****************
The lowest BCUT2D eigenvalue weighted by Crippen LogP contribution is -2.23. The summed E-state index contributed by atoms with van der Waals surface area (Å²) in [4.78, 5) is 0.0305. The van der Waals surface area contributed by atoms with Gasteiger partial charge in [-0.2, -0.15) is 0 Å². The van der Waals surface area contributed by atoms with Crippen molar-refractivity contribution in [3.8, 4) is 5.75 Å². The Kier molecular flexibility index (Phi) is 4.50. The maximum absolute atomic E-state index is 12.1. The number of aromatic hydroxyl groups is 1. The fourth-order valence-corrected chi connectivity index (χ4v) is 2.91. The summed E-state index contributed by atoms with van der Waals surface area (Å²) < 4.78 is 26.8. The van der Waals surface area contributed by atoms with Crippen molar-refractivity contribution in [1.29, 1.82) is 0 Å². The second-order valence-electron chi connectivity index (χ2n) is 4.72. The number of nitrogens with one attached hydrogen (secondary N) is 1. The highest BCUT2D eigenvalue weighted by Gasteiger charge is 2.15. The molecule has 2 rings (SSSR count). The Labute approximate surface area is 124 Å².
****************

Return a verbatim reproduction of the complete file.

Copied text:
The lowest BCUT2D eigenvalue weighted by Crippen LogP contribution is -2.23. The summed E-state index contributed by atoms with van der Waals surface area (Å²) in [4.78, 5) is 0.0305. The van der Waals surface area contributed by atoms with Gasteiger partial charge in [-0.2, -0.15) is 0 Å². The van der Waals surface area contributed by atoms with Crippen molar-refractivity contribution in [3.8, 4) is 5.75 Å². The Kier molecular flexibility index (Phi) is 4.50. The maximum absolute atomic E-state index is 12.1. The number of aromatic hydroxyl groups is 1. The fourth-order valence-corrected chi connectivity index (χ4v) is 2.91. The summed E-state index contributed by atoms with van der Waals surface area (Å²) < 4.78 is 26.8. The van der Waals surface area contributed by atoms with Crippen molar-refractivity contribution in [1.29, 1.82) is 0 Å². The second-order valence-electron chi connectivity index (χ2n) is 4.72. The number of nitrogens with one attached hydrogen (secondary N) is 1. The highest BCUT2D eigenvalue weighted by Gasteiger charge is 2.15. The molecule has 2 rings (SSSR count). The Labute approximate surface area is 124 Å².